VACAVILLE (CBS13) — For the first time in nearly a month, people across the region caught a break from the smoke Wednesday. In Solano County, an area hit hard by the LNU Lightning Complex Fires, the blue skies had people breathing a bit easier.

“Actually been working out outdoors lately since the air quality is getting better, which is what I’m thankful for as well,” said Jom Pineda.

“It’s really nice to be outside,” said Edelyn Araga.

The area was hit hard with smoky skies from raging wildfires. The smoke is now finally clearing out but only for a short period of time.

READ: Study Suggests Link Between Poor Air Quality And Increase In Flu Cases

Vong Says has been working in the bad air for weeks and is finally getting relief. He is a manager at Rice Barn Thai in Vacaville.

“Right now I enjoy, I’m happy,” he explained.

For Edelyn, the better air is just the right amount of relief to feel happy again.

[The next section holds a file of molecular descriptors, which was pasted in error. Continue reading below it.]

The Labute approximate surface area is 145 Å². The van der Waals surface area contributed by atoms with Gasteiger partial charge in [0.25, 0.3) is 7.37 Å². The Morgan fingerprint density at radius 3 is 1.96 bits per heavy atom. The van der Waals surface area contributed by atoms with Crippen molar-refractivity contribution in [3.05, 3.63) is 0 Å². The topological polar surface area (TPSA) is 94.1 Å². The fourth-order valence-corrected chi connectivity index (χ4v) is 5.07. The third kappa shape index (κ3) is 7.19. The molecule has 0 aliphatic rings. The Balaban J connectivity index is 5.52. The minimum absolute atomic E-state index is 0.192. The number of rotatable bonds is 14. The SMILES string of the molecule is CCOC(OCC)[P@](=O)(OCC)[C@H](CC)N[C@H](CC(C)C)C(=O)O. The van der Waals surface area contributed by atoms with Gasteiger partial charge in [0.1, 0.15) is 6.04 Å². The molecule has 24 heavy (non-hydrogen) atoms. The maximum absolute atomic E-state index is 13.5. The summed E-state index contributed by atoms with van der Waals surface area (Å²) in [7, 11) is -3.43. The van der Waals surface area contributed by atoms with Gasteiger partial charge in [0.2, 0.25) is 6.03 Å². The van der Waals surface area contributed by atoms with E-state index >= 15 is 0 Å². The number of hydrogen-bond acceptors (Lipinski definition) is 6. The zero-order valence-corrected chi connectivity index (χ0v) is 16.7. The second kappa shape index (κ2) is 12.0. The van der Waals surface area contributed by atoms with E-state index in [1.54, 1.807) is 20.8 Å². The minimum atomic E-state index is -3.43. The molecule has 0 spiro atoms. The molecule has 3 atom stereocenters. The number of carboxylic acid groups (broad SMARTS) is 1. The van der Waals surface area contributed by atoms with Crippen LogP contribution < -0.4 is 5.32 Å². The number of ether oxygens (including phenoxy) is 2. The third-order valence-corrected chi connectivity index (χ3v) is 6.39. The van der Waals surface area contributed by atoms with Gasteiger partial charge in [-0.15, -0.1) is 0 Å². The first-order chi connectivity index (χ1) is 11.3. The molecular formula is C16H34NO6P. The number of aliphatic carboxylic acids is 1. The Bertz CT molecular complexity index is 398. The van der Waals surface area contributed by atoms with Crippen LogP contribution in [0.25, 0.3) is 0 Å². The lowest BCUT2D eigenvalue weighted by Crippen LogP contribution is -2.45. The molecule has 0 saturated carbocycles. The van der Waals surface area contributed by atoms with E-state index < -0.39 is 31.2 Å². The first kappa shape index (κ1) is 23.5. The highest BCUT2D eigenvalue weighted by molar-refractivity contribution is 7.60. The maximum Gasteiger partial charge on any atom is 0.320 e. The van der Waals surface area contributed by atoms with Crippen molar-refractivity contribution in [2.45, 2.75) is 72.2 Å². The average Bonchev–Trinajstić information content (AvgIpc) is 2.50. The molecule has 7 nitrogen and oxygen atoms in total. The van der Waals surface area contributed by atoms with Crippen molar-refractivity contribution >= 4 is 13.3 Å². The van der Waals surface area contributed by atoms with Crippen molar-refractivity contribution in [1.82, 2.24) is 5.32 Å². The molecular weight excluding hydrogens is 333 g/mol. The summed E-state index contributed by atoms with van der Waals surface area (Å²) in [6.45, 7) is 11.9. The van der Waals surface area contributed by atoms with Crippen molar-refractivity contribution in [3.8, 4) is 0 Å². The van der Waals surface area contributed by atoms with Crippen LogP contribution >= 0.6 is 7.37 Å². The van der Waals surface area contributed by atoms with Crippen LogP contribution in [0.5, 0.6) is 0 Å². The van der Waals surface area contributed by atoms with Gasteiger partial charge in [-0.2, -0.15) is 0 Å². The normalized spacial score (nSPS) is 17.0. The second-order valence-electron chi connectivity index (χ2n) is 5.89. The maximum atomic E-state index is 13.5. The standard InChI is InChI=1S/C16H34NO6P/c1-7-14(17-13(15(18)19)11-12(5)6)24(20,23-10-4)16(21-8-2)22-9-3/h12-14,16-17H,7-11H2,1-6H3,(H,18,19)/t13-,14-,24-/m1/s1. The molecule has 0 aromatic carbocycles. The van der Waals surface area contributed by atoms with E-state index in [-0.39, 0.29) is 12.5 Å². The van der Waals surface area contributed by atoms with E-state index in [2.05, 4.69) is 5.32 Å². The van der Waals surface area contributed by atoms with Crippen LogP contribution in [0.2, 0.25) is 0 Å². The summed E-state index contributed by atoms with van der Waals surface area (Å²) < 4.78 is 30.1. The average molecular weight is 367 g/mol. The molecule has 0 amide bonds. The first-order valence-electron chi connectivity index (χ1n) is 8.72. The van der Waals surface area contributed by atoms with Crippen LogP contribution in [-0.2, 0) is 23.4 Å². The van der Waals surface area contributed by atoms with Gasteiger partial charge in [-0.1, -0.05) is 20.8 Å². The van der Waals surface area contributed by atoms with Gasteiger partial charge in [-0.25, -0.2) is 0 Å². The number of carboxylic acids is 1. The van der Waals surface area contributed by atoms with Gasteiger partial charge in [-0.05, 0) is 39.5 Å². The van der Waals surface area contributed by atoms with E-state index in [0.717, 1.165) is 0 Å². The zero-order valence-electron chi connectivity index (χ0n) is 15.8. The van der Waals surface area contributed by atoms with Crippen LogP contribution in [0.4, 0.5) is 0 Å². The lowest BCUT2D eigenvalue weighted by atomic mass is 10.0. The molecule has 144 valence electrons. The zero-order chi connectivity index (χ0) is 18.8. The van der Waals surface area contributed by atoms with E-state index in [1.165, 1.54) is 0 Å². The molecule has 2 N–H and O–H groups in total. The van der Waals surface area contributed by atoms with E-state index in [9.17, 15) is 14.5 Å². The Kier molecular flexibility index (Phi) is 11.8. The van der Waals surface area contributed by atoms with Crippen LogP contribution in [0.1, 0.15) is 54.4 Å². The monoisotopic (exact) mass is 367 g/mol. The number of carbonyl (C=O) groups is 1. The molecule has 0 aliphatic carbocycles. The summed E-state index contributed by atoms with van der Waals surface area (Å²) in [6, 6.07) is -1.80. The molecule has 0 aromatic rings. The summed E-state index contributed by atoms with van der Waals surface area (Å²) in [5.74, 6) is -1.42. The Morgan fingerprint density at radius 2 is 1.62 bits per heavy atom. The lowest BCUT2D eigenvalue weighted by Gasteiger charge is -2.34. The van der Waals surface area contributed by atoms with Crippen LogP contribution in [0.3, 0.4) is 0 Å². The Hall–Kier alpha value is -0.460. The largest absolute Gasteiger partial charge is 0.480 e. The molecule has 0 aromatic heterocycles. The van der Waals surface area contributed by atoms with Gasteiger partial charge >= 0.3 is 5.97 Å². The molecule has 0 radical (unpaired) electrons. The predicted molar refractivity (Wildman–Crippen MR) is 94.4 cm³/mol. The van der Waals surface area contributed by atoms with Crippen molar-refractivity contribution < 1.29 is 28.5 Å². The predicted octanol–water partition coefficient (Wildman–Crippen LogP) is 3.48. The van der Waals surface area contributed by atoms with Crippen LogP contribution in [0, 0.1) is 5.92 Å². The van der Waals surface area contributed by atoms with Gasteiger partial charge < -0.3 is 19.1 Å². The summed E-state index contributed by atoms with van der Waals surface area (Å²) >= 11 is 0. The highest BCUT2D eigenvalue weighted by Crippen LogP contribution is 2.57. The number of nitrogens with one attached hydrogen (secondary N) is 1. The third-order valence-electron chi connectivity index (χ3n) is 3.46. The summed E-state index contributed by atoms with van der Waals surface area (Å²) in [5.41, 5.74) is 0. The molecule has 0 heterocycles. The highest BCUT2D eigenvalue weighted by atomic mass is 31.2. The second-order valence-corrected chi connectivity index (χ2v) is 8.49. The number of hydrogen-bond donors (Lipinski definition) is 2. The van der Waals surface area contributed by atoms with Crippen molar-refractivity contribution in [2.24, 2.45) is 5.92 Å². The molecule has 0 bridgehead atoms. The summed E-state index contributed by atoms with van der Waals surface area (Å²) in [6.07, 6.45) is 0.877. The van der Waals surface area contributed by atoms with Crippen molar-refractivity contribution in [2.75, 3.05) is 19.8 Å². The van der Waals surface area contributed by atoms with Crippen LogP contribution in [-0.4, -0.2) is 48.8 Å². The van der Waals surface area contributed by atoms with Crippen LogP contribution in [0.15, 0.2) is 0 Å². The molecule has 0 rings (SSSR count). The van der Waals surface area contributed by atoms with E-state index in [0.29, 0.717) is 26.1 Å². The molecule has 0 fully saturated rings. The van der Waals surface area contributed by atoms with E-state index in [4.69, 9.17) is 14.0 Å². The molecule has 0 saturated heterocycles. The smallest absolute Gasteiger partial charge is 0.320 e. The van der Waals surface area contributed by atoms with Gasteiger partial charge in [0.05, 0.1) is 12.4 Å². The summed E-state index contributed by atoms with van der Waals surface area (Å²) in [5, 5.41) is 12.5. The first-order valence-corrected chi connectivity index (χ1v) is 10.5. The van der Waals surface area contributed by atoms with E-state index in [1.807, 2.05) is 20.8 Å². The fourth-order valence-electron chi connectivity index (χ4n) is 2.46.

“I feel really alive and rejuvenate,” she said.

No matter where you live in the Northern California region, you’ve seen the grey, gloomy skies. Experts say there is a link between air pollution and mental health, ranging from short-term to long-term exposure. Some people may have felt sad, really tired, or even really stressed about the air quality.

Now that the smoke is clearing out, some people are noticing their moods improving.

Sutter Health Psychologist Dr. Urmi Patel says she’s had people come to her for advice on how to manage the anxiety that may come with dealing with bad air for so long.

“I imagine during this time, given the fact that we’ve had poor air quality, we’ve unfortunately had to come up with different realistic ways that we can manage things that are important for our mental health and our self care,” Dr. Patel said.

Officials say the skies will be bluer for the next few days.


By Richard Moran

Richard Moran loves to write about sports with the Golden State Online. Before that, he worked as a senior writer at ESPN. Richard grew up in San Diego and graduated from the University of San Diego in 2004, after which he worked as an editor for five years.

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